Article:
Last weekend, I was invited to represent the University as a student for the President’s Dinner Gala. The event hosted hundreds of donors and potential contributors to the University of La Verne, in addition to the honoring of a distinguished alumnus, Dr. James Swift.
It was well organized and put together by everyone who contributed to the entire event, including University Relations.
However I left with the feeling that these events are essential for the sake of our University. How is ULV supposed to help its students pay for a tuition that is high for many and still allow them to have the peace of mind to focus on their studies?
Granted, many of us work other jobs in addition to potential work study money and other federal grants and loans. But it still does not add up in the end.
Personally, my father tells me all the time that if it was not for these grants provided before we pay my tuition, I would not be able to attend La Verne.
Even though these grants and scholarships may range from $5,000 to $8,000, every little bit helps when you are trying to pay for school.
Although, it still does not pay for the total, where can you go besides a state university where this happens? So you have to be happy you’re getting some financial help instead of nothing at all.
And I mean that with all the respect in the world. I believe private colleges are difficult to run in themselves because they receive no state funding.
So unlike several state institutions, ULV must rely heavily on scholarships and grants given by these esteemed individuals attending these dinners.
Many of these donors give for several reasons. It could be that they relate to someone like Dr. Swift, and his reputation for being a great humanitarian that started his college education at La Verne. Some may want to give the next generation of young people a chance to do what they like to do when they are out in the job market.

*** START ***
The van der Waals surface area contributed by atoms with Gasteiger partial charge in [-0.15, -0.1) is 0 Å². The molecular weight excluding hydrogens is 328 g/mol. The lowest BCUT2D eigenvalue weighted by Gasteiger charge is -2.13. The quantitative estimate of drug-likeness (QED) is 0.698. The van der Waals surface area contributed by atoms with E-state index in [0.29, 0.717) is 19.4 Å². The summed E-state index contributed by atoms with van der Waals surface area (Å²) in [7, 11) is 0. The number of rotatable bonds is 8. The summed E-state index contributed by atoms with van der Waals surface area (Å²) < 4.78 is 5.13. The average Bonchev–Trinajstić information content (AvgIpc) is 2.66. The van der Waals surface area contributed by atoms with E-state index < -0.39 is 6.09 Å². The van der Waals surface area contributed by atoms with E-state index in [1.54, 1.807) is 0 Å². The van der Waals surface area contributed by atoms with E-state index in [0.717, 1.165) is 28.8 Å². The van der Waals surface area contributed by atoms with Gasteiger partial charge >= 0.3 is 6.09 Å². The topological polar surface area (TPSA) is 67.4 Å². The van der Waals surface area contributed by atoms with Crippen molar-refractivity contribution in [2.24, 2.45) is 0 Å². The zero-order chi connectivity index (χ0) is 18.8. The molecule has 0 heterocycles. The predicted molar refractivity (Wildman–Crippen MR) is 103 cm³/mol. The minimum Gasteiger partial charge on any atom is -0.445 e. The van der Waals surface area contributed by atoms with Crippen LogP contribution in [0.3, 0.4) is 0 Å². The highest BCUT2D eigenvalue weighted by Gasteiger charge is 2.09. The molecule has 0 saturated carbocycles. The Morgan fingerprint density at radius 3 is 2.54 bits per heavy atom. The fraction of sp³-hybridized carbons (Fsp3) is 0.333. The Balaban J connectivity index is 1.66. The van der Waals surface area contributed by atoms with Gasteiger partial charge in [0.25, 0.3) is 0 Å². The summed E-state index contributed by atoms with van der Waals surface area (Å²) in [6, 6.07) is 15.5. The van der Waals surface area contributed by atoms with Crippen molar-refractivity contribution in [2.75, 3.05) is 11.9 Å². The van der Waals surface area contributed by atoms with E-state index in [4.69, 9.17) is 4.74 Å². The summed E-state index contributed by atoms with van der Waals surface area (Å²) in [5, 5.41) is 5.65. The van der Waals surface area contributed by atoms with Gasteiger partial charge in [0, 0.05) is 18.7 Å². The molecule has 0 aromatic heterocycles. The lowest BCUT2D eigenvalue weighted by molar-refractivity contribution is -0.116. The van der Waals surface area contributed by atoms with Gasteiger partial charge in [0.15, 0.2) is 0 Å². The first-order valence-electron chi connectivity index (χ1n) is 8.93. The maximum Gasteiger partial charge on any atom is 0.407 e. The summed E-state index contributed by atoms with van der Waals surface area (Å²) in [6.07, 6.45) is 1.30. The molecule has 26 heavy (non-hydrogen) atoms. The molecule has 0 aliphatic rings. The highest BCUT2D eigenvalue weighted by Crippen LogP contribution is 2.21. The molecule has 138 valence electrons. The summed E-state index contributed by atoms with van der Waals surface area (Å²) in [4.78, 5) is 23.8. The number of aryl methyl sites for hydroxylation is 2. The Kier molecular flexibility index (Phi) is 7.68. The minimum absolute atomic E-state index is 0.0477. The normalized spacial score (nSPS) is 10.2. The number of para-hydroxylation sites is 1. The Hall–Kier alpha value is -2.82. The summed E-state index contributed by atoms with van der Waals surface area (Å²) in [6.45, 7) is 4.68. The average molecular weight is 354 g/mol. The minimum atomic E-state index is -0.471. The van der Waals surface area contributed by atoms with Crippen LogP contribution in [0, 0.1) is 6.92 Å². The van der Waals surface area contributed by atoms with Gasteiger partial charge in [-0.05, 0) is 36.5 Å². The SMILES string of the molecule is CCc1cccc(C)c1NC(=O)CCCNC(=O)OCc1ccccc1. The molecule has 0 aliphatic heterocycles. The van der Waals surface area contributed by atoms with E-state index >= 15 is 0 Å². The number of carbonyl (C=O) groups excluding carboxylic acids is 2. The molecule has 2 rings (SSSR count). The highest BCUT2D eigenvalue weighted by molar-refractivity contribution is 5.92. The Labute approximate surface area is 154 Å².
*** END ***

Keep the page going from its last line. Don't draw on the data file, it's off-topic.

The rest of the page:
Others may want to see this institution thrive because of their ties and their willingness to help our school succeed in prestige and reputation.
I see how valuable it is to see these people want to help the University succeed not only for their recognition but because it is the right thing to do.
As a student, I also feel it is a little selfish to not have at least some sense of gratitude and appreciation that I can at least have a little more financial stability when I graduate.
It is hard to say thanks to someone you don’t even know for paying for part of your tuition but instead you can maybe show some appreciation to the University.
I know this is the part where you stop reading and say I am crazy but I mean it. If our school cannot provide funds like these, who else can help us achieve the goal of graduating without more debt on our minds?
I still have my share of money to pay back. But it is considerably less over my four years with the help of grants and scholarships.
For this cycle to continue and for ULV to grow in the future, seniors and future alumni must find the need to give in the future.
I know that is a lot to ask even for me, but once I am established financially, I want to be able to do just that.
I know it is the right thing to do not only for the next wave of Leopards but to show the strength of our alumni across the nation and in the world.
After all, La Verne, like many schools all over the country, is defined by its distinguished graduates, academics, facilities and perhaps most importantly, by its donations.
Galo Pesantes, a senior journalism major, is editor in chief of the Campus Times. He can be reached by e-mail at firstname.lastname@example.org.